Non-Fiction

What We Talk About When We Talk About VAGINA

Naomi Wolf’s new book Vagina: A New Biography is (sort of?) about the neuroscience behind the brain-vagina link, and how it affects a woman’s creativity and wellness. The book has largely been panned by reviewers, whose criticisms range from offended feminist sensibilities to “well, this is silly.” Here’s a round-up of some of the most zinging quotes from reviews around the web, with my commentary:

From Toni Bentley, via the The New York Times Sunday Book Review:

“Sit back and relax, will you? Naomi Wolf has got her orgasm back. Yep. I know you were worried. We were all worried. I mean, to lose one’s orgasm at a time like this, what with Syria undergoing mass civilian murder and Romney closing in on Obama, it is really enough to put a liberated gal’s thong in a knot.”

Wolf’s writing process for the book began when she stopped having vaginal orgasms. She still had clitoral orgasms, though. Resist the urge to stand on your rooftop yelling “FIRST WORLD PROBLEM”- The NYT has done it for you. I also like this one, from the same review:

“Reading Wolf’s book can ­really make a woman foot-stomping mad about all those lovers who want to have sex the way men like to have sex. Who do you think you are: men? Don’t you know that only the girly-man can really ring our bell? But stay plenty manly while running our bubble baths because “a happy hetero­sexual vagina requires, to state the obvious, a virile man.” That’s right, you can’t win. Surrender, Dorotheus!”

Let’s not talk about happy homosexual vaginas, which obviously don’t require a virile man, because then Wolf wouldn’t be talking about herself anymore. And where’s the fun in that?

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Rachel Cooke, for The Guardian:

“In the end, though, it’s difficult to go along with Wolf’s central contention, which is that women can only harness their creativity when in a fulfilled sexual relationship…Her evidence is crudely selective, and strangely unimaginative. Hasn’t it ever occurred to her that, sometimes, happiness writes white? Didn’t she wonder about the sex lives of art’s great spinsters? But it’s also, I think, an unhappily reductive way of looking at the world. Sex is a huge part of life. But it’s not everything, and we do ourselves a disservice if we try to suggest otherwise.”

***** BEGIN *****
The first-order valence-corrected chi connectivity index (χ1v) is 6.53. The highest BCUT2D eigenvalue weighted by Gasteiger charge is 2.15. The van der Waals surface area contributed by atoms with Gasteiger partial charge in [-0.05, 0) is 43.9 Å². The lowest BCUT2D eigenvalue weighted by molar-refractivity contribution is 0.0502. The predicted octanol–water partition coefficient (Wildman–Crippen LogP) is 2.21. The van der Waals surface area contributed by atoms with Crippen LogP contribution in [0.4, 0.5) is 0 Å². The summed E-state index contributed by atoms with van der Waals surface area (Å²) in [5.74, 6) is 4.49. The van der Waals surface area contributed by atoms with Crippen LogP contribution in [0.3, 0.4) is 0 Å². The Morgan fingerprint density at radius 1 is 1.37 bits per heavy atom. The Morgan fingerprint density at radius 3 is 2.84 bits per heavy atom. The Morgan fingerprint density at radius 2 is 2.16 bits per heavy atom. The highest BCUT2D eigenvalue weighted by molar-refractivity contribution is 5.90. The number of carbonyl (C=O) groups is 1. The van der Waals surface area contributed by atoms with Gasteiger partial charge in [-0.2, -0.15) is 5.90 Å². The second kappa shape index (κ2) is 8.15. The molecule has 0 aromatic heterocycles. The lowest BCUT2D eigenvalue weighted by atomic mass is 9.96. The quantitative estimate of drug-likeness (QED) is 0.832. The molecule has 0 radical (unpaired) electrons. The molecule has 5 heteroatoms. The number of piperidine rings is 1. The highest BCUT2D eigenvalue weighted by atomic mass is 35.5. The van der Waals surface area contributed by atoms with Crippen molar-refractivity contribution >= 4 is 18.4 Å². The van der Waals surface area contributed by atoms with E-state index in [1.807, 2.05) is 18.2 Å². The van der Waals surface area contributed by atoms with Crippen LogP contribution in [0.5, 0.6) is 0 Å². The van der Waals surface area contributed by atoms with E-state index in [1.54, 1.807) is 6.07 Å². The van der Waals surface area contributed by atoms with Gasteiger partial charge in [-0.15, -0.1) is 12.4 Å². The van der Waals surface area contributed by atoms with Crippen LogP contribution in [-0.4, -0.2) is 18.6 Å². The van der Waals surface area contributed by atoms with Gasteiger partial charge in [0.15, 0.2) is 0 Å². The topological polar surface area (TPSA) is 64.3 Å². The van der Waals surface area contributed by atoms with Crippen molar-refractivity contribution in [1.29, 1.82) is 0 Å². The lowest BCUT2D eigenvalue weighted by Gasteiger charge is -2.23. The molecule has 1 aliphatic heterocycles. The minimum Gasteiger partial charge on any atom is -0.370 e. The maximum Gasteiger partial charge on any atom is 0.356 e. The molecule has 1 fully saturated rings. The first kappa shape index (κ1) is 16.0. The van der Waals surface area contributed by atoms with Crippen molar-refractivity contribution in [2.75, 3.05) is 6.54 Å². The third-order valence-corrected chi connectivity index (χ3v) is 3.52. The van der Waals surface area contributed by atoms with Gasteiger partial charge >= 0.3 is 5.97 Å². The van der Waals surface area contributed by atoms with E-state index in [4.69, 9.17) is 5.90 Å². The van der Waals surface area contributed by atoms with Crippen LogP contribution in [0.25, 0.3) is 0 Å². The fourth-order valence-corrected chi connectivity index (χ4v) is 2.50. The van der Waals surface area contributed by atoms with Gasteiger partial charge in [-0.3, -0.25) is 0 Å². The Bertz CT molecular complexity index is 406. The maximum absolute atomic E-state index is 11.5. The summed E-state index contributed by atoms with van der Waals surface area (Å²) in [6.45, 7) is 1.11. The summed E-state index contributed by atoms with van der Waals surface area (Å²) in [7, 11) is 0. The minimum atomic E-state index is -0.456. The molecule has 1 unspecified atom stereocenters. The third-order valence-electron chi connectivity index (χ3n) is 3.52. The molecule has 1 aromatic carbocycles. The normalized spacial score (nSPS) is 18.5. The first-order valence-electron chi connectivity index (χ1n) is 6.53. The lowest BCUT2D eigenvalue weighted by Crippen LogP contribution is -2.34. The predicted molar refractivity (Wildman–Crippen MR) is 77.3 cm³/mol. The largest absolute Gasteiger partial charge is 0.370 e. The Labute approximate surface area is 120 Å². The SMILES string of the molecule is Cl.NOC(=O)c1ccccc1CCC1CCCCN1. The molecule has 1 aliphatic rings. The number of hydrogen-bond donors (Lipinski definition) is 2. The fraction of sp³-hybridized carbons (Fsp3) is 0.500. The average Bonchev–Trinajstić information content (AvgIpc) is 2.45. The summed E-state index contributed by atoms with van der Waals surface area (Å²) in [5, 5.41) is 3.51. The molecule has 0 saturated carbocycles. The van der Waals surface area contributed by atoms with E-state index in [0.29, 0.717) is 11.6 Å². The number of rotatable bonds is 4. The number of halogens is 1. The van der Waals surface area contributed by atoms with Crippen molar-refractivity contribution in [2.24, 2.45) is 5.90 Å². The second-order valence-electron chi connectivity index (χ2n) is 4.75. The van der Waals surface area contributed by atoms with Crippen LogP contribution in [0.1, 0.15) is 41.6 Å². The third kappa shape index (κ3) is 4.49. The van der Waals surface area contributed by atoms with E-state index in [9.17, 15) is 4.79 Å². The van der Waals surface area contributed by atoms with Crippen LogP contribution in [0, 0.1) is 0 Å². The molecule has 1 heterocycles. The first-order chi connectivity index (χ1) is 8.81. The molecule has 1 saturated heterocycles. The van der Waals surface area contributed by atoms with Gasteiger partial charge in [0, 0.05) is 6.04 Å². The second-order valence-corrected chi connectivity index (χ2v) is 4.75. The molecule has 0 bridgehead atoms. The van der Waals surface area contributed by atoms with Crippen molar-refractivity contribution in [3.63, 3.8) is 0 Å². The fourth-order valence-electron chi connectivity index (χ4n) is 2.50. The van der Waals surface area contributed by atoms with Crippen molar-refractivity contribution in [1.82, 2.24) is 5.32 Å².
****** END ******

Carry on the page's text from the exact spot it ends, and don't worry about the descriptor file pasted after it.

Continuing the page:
Obviously, what Charlotte Bronte, Jane Austen, and Emily Dickinson REALLY needed was a good roll in the sack. Then they would’ve been creative GENIUSES.

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Katie Roiphe, via Slate:

“I doubt the most brilliant novelist in the world could have created a more skewering satire of Naomi Wolf’s career than her latest book, Vagina: A Biography. One the most prominent feminists in the country writes about her failure to see Technicolor after having sex— ‘the colors were just colors—they did not pulsate after lovemaking anymore’? And her subsequent painful spinal operation that restored the ‘pulsating colors’? A book in which she calls the vagina ‘the goddess’ and has the revelation that the vagina ‘is a gateway to, and medium of, female self-knowledge and consciousness themselves’? It would be hard to write a parody more effective, more sublime, than this.”

And I can’t resist this one, from the same piece:

“An older writer once wrote to me that Naomi Wolf was a “yuppie barracuda with an execrable prose style,” and the words do float back to me as I read her new book. What’s perhaps most disturbing, though, are the ways in which she is our yuppie barracuda. We should be looking very closely at the shallow fantasies or cultural yearnings and subterranean pressures or forces that created this particular yuppie barracuda effervescence.”

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Zoe Heller, for The New York Review of Books:

“Like many who have drunk shallow drafts from the fountains of evolutionary biology and neuroscience, Wolf is so excited at the idea of explaining complex, overdetermined features of human behavior with simple reference to the prehistoric savannah or the hypothalamus that she often ignores the promptings of common sense and logic.”

But what will we do without overly simplistic pseudo-science? Read actual studies? Bullocks to that, I say. Also, how many times will these reviewers use the word “shallow?” Let’s make it a drinking game.

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Carolyn Kellogg for Los Angeles Times:

“Even a lay reader like myself can see that Wolf’s scientific interpretations are shaky. There are leaps of logic in this deeply flawed book, correlation is mistaken for causation, and she relies heavily on anecdotes instead of research. Most troubling, she presents her theories and goes looking for confirmation. Rather than investigating a question, she’s trying to prove a point.”

‘Shaky.’ That’s close to shallow, isn’t it? SHOT!